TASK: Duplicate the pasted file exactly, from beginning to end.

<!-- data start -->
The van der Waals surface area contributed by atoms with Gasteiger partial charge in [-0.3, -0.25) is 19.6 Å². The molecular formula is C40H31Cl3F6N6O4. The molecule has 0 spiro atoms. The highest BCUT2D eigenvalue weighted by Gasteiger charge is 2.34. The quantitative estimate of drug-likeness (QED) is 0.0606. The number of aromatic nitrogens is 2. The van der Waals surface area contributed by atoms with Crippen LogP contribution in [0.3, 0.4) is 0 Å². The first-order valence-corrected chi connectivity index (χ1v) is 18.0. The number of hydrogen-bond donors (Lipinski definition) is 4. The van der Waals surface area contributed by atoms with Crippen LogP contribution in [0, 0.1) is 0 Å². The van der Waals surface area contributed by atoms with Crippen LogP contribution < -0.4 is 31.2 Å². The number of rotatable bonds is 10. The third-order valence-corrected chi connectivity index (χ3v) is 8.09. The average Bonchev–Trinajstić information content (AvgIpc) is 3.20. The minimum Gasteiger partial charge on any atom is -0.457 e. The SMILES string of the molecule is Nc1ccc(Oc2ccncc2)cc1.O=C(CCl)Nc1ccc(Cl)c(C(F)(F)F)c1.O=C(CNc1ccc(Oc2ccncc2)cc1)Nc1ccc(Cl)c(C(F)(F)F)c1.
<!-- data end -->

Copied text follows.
The van der Waals surface area contributed by atoms with Gasteiger partial charge in [-0.3, -0.25) is 19.6 Å². The molecular formula is C40H31Cl3F6N6O4. The molecule has 0 spiro atoms. The highest BCUT2D eigenvalue weighted by Gasteiger charge is 2.34. The quantitative estimate of drug-likeness (QED) is 0.0606. The number of aromatic nitrogens is 2. The van der Waals surface area contributed by atoms with Crippen LogP contribution in [0.3, 0.4) is 0 Å². The first-order valence-corrected chi connectivity index (χ1v) is 18.0. The number of hydrogen-bond donors (Lipinski definition) is 4. The van der Waals surface area contributed by atoms with Crippen LogP contribution in [0, 0.1) is 0 Å². The van der Waals surface area contributed by atoms with Crippen LogP contribution < -0.4 is 31.2 Å². The number of rotatable bonds is 10. The third-order valence-corrected chi connectivity index (χ3v) is 8.09. The average Bonchev–Trinajstić information content (AvgIpc) is 3.20. The minimum Gasteiger partial charge on any atom is -0.457 e. The SMILES string of the molecule is Nc1ccc(Oc2ccncc2)cc1.O=C(CCl)Nc1ccc(Cl)c(C(F)(F)F)c1.O=C(CNc1ccc(Oc2ccncc2)cc1)Nc1ccc(Cl)c(C(F)(F)F)c1.